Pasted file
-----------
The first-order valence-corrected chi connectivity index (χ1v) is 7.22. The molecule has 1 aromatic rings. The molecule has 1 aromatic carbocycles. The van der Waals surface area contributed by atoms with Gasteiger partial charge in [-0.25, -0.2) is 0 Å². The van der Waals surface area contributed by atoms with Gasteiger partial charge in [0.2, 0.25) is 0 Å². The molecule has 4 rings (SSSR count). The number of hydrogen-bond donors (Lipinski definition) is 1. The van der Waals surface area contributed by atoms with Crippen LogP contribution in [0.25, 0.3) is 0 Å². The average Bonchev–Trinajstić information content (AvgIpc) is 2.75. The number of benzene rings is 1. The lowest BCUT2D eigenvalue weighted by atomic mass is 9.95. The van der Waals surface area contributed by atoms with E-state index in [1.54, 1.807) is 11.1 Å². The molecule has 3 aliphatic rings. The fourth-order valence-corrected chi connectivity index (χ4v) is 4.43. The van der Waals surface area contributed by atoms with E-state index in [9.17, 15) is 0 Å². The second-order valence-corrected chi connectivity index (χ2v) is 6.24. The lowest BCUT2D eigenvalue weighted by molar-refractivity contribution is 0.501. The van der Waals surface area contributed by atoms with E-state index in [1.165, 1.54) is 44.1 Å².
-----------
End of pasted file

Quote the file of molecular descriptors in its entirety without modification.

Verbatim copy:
The first-order valence-corrected chi connectivity index (χ1v) is 7.22. The molecule has 1 aromatic rings. The molecule has 1 aromatic carbocycles. The van der Waals surface area contributed by atoms with Gasteiger partial charge in [-0.25, -0.2) is 0 Å². The van der Waals surface area contributed by atoms with Gasteiger partial charge in [0.2, 0.25) is 0 Å². The molecule has 4 rings (SSSR count). The number of hydrogen-bond donors (Lipinski definition) is 1. The van der Waals surface area contributed by atoms with Crippen LogP contribution in [0.25, 0.3) is 0 Å². The average Bonchev–Trinajstić information content (AvgIpc) is 2.75. The number of benzene rings is 1. The lowest BCUT2D eigenvalue weighted by atomic mass is 9.95. The van der Waals surface area contributed by atoms with E-state index in [1.54, 1.807) is 11.1 Å². The molecule has 3 aliphatic rings. The fourth-order valence-corrected chi connectivity index (χ4v) is 4.43. The van der Waals surface area contributed by atoms with E-state index in [9.17, 15) is 0 Å². The second-order valence-corrected chi connectivity index (χ2v) is 6.24. The lowest BCUT2D eigenvalue weighted by molar-refractivity contribution is 0.501. The van der Waals surface area contributed by atoms with E-state index in [1.165, 1.54) is 44.1 Å².